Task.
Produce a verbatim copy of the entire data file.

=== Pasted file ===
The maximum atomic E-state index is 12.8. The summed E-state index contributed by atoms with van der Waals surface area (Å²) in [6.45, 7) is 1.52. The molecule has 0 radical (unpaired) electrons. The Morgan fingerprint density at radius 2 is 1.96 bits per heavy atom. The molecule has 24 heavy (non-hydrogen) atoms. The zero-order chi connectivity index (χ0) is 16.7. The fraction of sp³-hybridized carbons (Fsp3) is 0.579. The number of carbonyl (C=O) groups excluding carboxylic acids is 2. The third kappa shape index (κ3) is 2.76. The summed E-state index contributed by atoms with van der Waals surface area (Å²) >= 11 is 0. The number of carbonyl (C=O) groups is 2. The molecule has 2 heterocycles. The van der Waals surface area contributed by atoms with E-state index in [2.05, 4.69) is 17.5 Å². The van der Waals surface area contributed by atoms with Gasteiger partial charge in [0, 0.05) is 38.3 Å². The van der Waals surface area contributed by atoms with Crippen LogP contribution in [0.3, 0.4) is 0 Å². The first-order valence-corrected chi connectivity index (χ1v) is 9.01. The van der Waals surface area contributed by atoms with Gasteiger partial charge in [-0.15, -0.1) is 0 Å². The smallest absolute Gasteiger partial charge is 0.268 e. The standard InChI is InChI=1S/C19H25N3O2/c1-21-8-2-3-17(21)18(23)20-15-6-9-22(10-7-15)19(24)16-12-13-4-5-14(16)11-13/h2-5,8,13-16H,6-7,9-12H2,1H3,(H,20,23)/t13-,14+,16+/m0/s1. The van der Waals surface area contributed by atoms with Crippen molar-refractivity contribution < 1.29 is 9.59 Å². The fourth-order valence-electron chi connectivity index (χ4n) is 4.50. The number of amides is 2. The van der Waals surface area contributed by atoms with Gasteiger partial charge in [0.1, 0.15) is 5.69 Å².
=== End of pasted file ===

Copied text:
The maximum atomic E-state index is 12.8. The summed E-state index contributed by atoms with van der Waals surface area (Å²) in [6.45, 7) is 1.52. The molecule has 0 radical (unpaired) electrons. The Morgan fingerprint density at radius 2 is 1.96 bits per heavy atom. The molecule has 24 heavy (non-hydrogen) atoms. The zero-order chi connectivity index (χ0) is 16.7. The fraction of sp³-hybridized carbons (Fsp3) is 0.579. The number of carbonyl (C=O) groups excluding carboxylic acids is 2. The third kappa shape index (κ3) is 2.76. The summed E-state index contributed by atoms with van der Waals surface area (Å²) >= 11 is 0. The number of carbonyl (C=O) groups is 2. The molecule has 2 heterocycles. The van der Waals surface area contributed by atoms with E-state index in [2.05, 4.69) is 17.5 Å². The van der Waals surface area contributed by atoms with Gasteiger partial charge in [0, 0.05) is 38.3 Å². The van der Waals surface area contributed by atoms with Crippen LogP contribution in [0.3, 0.4) is 0 Å². The first-order valence-corrected chi connectivity index (χ1v) is 9.01. The van der Waals surface area contributed by atoms with Gasteiger partial charge in [-0.15, -0.1) is 0 Å². The smallest absolute Gasteiger partial charge is 0.268 e. The standard InChI is InChI=1S/C19H25N3O2/c1-21-8-2-3-17(21)18(23)20-15-6-9-22(10-7-15)19(24)16-12-13-4-5-14(16)11-13/h2-5,8,13-16H,6-7,9-12H2,1H3,(H,20,23)/t13-,14+,16+/m0/s1. The van der Waals surface area contributed by atoms with Crippen molar-refractivity contribution < 1.29 is 9.59 Å². The fourth-order valence-electron chi connectivity index (χ4n) is 4.50. The number of amides is 2. The van der Waals surface area contributed by atoms with Gasteiger partial charge in [0.1, 0.15) is 5.69 Å².